The characters as protagonist in virginia woolf’s kew
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The characters as protagonist in virginia woolf’s kew



Virginia Woolf short story

Virginia Woolf short story



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The characters as protagonist in virginia woolf’s kew The characters as protagonist in virginia woolf’s kew Presentation Transcript

  • Simone Santana Ferraz
  •  Revolt against the conservative values of realism;  Use of descontinuous fragments;  Focuses in metropolis, cities and urban landscapes;  DISPLACEMENT: deslocation of meaning and sense;  Self-consciousness; individualism; slice of live;
  •   STREAM OF CONSCIOUSNESS – tracing non-linear thought processes, moving by “the logic of association” or “the logic of the unconscious”;  Point of view: rejection of the single, authoritative, omniscient point of view for a narrative focalized instead on the consciousness of characters whose point of view is limited--or through characters who establish relative, multiple points of view--or through a shifting & plastic narrating consciousness that moves in & out of different characters' views
  •  People work as scenery and the garden is the main character;  The story is around the garden point of view;  “they walked on the past flower-bed, not walking four abreaast, and soon diminished in size among the trees and looked half transparent as the sunlight and shade swam over their backs in large trembling irregular patches” (WOOLF, p. 41)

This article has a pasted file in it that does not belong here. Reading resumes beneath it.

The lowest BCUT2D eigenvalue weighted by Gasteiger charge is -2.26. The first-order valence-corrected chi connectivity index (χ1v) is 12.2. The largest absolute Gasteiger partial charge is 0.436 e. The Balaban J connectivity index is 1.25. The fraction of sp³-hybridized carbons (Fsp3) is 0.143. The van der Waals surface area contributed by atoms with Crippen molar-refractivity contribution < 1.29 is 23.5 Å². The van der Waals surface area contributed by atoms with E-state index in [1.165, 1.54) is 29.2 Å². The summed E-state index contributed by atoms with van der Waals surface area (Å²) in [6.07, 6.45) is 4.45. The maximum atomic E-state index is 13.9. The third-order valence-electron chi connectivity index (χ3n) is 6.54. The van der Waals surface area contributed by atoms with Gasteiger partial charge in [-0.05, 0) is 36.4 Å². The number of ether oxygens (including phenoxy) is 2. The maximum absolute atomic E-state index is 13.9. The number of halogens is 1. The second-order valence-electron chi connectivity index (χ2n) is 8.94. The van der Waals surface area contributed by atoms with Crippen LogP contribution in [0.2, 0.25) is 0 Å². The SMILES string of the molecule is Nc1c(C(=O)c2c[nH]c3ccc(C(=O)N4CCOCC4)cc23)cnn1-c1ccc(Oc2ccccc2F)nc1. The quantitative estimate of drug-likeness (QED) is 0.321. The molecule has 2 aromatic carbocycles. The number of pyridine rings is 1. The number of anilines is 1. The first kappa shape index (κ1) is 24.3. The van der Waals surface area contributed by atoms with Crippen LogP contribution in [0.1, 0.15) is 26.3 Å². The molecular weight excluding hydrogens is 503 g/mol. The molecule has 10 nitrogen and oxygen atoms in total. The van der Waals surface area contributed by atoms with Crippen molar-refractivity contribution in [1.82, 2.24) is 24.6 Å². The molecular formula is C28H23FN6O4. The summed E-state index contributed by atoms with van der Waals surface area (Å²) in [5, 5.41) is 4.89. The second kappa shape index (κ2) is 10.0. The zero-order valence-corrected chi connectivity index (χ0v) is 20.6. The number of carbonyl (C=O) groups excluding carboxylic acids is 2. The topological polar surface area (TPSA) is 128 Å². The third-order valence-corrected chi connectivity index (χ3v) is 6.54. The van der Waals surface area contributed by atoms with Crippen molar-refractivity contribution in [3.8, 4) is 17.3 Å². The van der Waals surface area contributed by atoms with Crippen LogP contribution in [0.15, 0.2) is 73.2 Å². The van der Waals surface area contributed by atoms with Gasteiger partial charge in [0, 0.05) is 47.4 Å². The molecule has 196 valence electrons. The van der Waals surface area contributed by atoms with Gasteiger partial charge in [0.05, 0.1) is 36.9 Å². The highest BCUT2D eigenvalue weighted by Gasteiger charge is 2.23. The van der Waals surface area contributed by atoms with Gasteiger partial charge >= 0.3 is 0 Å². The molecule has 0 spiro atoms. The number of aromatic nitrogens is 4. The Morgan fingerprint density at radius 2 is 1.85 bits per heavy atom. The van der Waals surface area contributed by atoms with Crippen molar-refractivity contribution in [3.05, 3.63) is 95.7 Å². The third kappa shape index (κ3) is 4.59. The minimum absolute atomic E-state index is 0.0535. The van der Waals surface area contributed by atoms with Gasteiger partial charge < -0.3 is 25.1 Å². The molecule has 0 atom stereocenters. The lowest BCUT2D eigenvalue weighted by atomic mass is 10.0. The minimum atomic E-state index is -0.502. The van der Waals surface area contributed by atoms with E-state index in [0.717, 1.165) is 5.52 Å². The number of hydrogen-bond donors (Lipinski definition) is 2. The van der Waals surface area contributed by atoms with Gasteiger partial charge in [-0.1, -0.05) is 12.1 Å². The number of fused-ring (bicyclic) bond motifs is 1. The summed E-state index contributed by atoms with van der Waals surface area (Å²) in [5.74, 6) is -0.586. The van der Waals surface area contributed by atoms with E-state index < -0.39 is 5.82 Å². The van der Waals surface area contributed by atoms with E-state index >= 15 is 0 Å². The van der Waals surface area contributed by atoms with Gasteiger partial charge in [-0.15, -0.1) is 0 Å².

•  Slice  “in of conversation; the middle of the life in the garden, it seems that the narrator opens a parentheses to show how humans can be”. [SSF]
  •  The narrator gives life to the garden through the detailed description:  “From the oval-shaped flower-bed there rose perhaps a hundred stalks spreading into heart-shaped or tongue-shaped leaves half way up and unfurling at the tip red or yellow petals marked with spots of colour raised upon the surface” (WOOLF, p. 39)
  •  Reader’s  “In comprehension; the end, the narrator tells that life keeps in this way, nothing changed. It’s still hot because of the summer time, the colors of the flowers and the personal conflicts between people, the snail worries, etc.”
  •  BRITAIN EXPRESS. Guide Travel. Available in: m. Access: September, 30, 2011. At: 15h23;  ROYAL BOTANIC GARDENS, KEW. Official website: Access: September, 30, 2011. At: 16h43  WOOLF, Virginia. Kew Gardens. In Monday or Tuesday: Eight Stories. London: Dover, 1997.